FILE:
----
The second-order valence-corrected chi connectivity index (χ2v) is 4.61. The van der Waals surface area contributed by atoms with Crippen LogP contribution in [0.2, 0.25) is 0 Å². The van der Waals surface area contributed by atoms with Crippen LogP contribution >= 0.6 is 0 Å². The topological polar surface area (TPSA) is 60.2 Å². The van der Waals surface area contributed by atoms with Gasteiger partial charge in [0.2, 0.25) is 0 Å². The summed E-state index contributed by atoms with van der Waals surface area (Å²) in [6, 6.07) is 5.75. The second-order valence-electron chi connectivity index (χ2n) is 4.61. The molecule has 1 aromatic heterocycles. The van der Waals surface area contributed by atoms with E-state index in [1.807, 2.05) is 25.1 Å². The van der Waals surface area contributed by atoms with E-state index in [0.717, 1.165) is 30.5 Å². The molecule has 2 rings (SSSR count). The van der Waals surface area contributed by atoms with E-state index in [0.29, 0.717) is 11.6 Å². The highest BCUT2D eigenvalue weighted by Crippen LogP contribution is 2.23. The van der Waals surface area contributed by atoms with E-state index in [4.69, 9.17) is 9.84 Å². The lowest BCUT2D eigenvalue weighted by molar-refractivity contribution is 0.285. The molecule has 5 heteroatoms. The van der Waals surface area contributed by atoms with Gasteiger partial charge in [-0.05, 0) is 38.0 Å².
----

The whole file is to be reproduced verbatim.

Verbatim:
The second-order valence-corrected chi connectivity index (χ2v) is 4.61. The van der Waals surface area contributed by atoms with Crippen LogP contribution in [0.2, 0.25) is 0 Å². The van der Waals surface area contributed by atoms with Crippen LogP contribution >= 0.6 is 0 Å². The topological polar surface area (TPSA) is 60.2 Å². The van der Waals surface area contributed by atoms with Gasteiger partial charge in [0.2, 0.25) is 0 Å². The summed E-state index contributed by atoms with van der Waals surface area (Å²) in [6, 6.07) is 5.75. The second-order valence-electron chi connectivity index (χ2n) is 4.61. The molecule has 1 aromatic heterocycles. The van der Waals surface area contributed by atoms with E-state index in [1.807, 2.05) is 25.1 Å². The van der Waals surface area contributed by atoms with E-state index in [0.717, 1.165) is 30.5 Å². The molecule has 2 rings (SSSR count). The van der Waals surface area contributed by atoms with E-state index in [0.29, 0.717) is 11.6 Å². The highest BCUT2D eigenvalue weighted by Crippen LogP contribution is 2.23. The van der Waals surface area contributed by atoms with E-state index in [4.69, 9.17) is 9.84 Å². The lowest BCUT2D eigenvalue weighted by molar-refractivity contribution is 0.285. The molecule has 5 heteroatoms. The van der Waals surface area contributed by atoms with Gasteiger partial charge in [-0.05, 0) is 38.0 Å².